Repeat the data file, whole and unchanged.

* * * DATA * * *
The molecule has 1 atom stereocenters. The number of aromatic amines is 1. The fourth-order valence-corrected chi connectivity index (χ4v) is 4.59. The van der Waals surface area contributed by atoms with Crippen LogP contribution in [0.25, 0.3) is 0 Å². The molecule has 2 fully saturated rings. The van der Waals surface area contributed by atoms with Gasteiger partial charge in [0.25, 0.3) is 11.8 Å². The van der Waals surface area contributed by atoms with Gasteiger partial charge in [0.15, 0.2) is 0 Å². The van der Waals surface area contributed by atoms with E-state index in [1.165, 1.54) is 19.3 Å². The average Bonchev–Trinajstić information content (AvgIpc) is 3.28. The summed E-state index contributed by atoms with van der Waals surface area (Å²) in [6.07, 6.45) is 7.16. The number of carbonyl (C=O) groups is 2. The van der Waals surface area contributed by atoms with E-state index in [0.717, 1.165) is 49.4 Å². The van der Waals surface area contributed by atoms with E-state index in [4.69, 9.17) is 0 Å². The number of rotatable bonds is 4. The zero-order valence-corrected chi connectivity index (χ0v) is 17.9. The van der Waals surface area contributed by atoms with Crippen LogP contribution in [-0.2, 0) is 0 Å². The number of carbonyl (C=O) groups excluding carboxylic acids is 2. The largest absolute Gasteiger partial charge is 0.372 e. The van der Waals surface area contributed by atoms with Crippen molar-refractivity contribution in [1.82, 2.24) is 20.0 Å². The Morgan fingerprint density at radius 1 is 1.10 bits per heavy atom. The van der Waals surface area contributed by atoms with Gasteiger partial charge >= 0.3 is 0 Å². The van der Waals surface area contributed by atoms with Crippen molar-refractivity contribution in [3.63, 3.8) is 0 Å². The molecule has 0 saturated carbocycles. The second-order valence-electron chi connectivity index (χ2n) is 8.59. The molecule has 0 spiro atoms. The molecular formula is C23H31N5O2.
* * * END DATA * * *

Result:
The molecule has 1 atom stereocenters. The number of aromatic amines is 1. The fourth-order valence-corrected chi connectivity index (χ4v) is 4.59. The van der Waals surface area contributed by atoms with Crippen LogP contribution in [0.25, 0.3) is 0 Å². The molecule has 2 fully saturated rings. The van der Waals surface area contributed by atoms with Gasteiger partial charge in [0.25, 0.3) is 11.8 Å². The van der Waals surface area contributed by atoms with Gasteiger partial charge in [0.15, 0.2) is 0 Å². The van der Waals surface area contributed by atoms with E-state index in [1.165, 1.54) is 19.3 Å². The average Bonchev–Trinajstić information content (AvgIpc) is 3.28. The summed E-state index contributed by atoms with van der Waals surface area (Å²) in [6.07, 6.45) is 7.16. The number of carbonyl (C=O) groups is 2. The van der Waals surface area contributed by atoms with E-state index in [0.717, 1.165) is 49.4 Å². The van der Waals surface area contributed by atoms with E-state index in [4.69, 9.17) is 0 Å². The number of rotatable bonds is 4. The zero-order valence-corrected chi connectivity index (χ0v) is 17.9. The van der Waals surface area contributed by atoms with Crippen LogP contribution in [-0.2, 0) is 0 Å². The number of carbonyl (C=O) groups excluding carboxylic acids is 2. The largest absolute Gasteiger partial charge is 0.372 e. The van der Waals surface area contributed by atoms with Crippen molar-refractivity contribution in [1.82, 2.24) is 20.0 Å². The Morgan fingerprint density at radius 1 is 1.10 bits per heavy atom. The van der Waals surface area contributed by atoms with Gasteiger partial charge >= 0.3 is 0 Å². The van der Waals surface area contributed by atoms with Crippen molar-refractivity contribution in [3.63, 3.8) is 0 Å². The molecule has 0 saturated carbocycles. The second-order valence-electron chi connectivity index (χ2n) is 8.59. The molecule has 0 spiro atoms. The molecular formula is C23H31N5O2.